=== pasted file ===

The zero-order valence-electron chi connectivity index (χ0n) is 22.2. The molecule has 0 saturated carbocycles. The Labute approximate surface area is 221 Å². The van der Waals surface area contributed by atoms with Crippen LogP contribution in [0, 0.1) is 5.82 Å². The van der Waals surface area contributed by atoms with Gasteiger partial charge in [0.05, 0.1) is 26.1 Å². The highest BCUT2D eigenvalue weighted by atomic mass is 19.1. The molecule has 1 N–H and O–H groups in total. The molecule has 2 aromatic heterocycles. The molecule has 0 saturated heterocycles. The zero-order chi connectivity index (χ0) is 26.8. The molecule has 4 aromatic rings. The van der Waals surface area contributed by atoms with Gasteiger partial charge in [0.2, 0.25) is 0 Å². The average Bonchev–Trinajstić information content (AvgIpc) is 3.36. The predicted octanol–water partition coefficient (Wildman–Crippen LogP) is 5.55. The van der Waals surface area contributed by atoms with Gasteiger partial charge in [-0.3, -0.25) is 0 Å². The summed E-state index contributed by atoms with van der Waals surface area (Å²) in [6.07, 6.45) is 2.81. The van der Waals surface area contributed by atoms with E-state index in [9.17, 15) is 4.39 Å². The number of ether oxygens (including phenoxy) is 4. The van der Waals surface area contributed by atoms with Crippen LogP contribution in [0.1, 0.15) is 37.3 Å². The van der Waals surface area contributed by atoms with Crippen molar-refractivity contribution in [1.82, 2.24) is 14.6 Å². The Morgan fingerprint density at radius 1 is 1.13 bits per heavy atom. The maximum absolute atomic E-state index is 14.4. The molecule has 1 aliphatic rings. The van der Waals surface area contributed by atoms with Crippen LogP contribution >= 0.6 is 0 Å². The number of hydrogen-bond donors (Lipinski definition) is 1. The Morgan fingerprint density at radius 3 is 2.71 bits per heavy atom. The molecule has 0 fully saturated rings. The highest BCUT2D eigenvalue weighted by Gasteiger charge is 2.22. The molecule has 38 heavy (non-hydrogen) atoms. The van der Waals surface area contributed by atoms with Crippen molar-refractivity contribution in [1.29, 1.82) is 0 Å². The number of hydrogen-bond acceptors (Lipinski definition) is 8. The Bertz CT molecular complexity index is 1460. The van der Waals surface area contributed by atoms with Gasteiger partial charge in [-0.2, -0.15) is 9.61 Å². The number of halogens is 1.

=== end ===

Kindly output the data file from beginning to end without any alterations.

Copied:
The zero-order valence-electron chi connectivity index (χ0n) is 22.2. The molecule has 0 saturated carbocycles. The Labute approximate surface area is 221 Å². The van der Waals surface area contributed by atoms with Crippen LogP contribution in [0, 0.1) is 5.82 Å². The van der Waals surface area contributed by atoms with Gasteiger partial charge in [0.05, 0.1) is 26.1 Å². The highest BCUT2D eigenvalue weighted by atomic mass is 19.1. The molecule has 1 N–H and O–H groups in total. The molecule has 2 aromatic heterocycles. The molecule has 0 saturated heterocycles. The zero-order chi connectivity index (χ0) is 26.8. The molecule has 4 aromatic rings. The van der Waals surface area contributed by atoms with Gasteiger partial charge in [0.2, 0.25) is 0 Å². The average Bonchev–Trinajstić information content (AvgIpc) is 3.36. The predicted octanol–water partition coefficient (Wildman–Crippen LogP) is 5.55. The van der Waals surface area contributed by atoms with Gasteiger partial charge in [-0.3, -0.25) is 0 Å². The summed E-state index contributed by atoms with van der Waals surface area (Å²) in [6.07, 6.45) is 2.81. The van der Waals surface area contributed by atoms with E-state index in [9.17, 15) is 4.39 Å². The number of ether oxygens (including phenoxy) is 4. The van der Waals surface area contributed by atoms with Crippen LogP contribution in [0.1, 0.15) is 37.3 Å². The van der Waals surface area contributed by atoms with Crippen molar-refractivity contribution in [1.82, 2.24) is 14.6 Å². The Morgan fingerprint density at radius 1 is 1.13 bits per heavy atom. The maximum absolute atomic E-state index is 14.4. The molecule has 1 aliphatic rings. The van der Waals surface area contributed by atoms with Crippen LogP contribution >= 0.6 is 0 Å². The number of hydrogen-bond donors (Lipinski definition) is 1. The Morgan fingerprint density at radius 3 is 2.71 bits per heavy atom. The molecule has 0 fully saturated rings. The highest BCUT2D eigenvalue weighted by Gasteiger charge is 2.22. The molecule has 38 heavy (non-hydrogen) atoms. The van der Waals surface area contributed by atoms with Crippen molar-refractivity contribution in [1.29, 1.82) is 0 Å². The number of hydrogen-bond acceptors (Lipinski definition) is 8. The Bertz CT molecular complexity index is 1460. The van der Waals surface area contributed by atoms with Gasteiger partial charge in [-0.2, -0.15) is 9.61 Å². The number of halogens is 1.